Mastering Show, Don't Tell

Learning how to show don't tell is a skill that even the most skilled writers struggle with. Showing something in writing involves using dialogue and showing actions to portray the scene of your story, or what that character is doing/looks like, etc. It's preferred to show vs. tell in your novel as you want to encourage your reader's imagination and is often what creates a deeper connection between your story and the reader, thus convincing them to become invested and fans of your story.


Here's an example of show, don't tell:

Instead of saying, "It was a sunny day." You could say, "Colourful flowers softly danced as a whistling wind scurried past. My exposed arms and legs warmed under the heat of the sun and I savoured the coolness of the thick sunscreen I slather onto my skin."


The telling line was actually rather boring and it doesn't make our reader feel much, however, the show paragraph let our reader know that it was a sunny day through their actions and surroundings.

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The Don't's:

Don't use adverbs

What is an adverb? An adverb is a word that describes a verb. A verb is a word used to describe an action, state or occurrence. Here's an example:


"He ate his breakfast quickly."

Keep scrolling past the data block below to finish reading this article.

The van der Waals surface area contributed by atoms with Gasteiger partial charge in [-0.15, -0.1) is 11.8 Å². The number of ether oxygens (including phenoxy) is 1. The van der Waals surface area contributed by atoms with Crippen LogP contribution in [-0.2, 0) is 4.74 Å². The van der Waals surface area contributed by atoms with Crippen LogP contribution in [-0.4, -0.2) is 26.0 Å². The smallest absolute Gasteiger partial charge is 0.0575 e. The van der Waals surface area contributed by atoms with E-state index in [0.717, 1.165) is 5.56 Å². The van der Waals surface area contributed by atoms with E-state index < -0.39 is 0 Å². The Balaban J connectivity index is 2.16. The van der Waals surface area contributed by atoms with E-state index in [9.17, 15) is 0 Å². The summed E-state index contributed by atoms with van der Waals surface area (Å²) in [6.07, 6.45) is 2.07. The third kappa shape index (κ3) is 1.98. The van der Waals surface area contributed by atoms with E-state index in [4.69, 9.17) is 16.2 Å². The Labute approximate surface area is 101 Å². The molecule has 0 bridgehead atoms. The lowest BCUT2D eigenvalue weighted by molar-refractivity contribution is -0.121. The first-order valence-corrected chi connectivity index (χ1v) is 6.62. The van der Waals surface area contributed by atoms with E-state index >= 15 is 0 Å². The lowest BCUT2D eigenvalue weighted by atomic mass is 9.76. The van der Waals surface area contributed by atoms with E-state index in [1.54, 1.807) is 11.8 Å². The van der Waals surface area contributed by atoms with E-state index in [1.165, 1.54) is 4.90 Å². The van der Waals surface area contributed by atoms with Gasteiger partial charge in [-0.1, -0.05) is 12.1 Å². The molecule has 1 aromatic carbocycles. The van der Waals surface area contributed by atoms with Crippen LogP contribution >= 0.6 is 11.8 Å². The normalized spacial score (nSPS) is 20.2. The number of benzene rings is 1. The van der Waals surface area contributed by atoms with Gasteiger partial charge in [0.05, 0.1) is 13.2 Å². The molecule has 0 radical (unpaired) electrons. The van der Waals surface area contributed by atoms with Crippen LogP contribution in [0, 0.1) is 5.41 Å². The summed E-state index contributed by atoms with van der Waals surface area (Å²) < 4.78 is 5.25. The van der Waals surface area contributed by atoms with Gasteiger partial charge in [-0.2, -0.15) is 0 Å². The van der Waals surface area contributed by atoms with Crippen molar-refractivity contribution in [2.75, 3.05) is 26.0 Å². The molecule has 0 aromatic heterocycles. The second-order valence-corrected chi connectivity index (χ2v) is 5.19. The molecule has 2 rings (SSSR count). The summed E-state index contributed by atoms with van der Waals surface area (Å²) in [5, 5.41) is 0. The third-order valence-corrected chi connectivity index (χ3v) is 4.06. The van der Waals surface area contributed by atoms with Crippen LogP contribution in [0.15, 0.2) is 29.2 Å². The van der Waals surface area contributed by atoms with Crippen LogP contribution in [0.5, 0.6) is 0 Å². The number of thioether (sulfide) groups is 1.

The word 'quickly' is an adverb as it tells us how he ate (the verb) his breakfast.


It's suggested to restrain from using adverbs when trying to show, not tell, specifically because they distract the reader. You, yourself as the writer, and interfering with the sentence. See an example below.


"Verity walked through the alleyway, slowly." Instead, you could say, "Verity walked through the alleyway, stopping now and then to admire the cloudless blue sky above."


If Verity was in a hurry, she wouldn't stop now and then to admire the sky. With the use of description, I've shown you that Verity was walking slowly, without the placement of the adverb.


Don't use words describing an emotion

Happy, sad, stressed, angry, love, disgust, frustrated - these are all words that describe how someone is feeling. These are prime telling words. See an example below.


"George was sad." This tells us quite simply that George was sad and that's all it really does. It doesn't leave room to imagine much else and it's quite a boring sentence. Instead, you could say something like, "Wet tears rolled down George's cheeks, pooling around his chin. His shoulders slumped and his legs threatened to buckle underneath him."


The second short paragraph shows the reader that George is sad by his body language - which we'll get on to later in this article.


Don't use basic sensory telling words

You should use senses to describe a situation, however, you shouldn't use sensory telling words like smelled, felt, saw, heard or tasted as these are telling words. They're simply telling the reader what your character is smelling. Instead, use visual language and strong verbs. See the below example.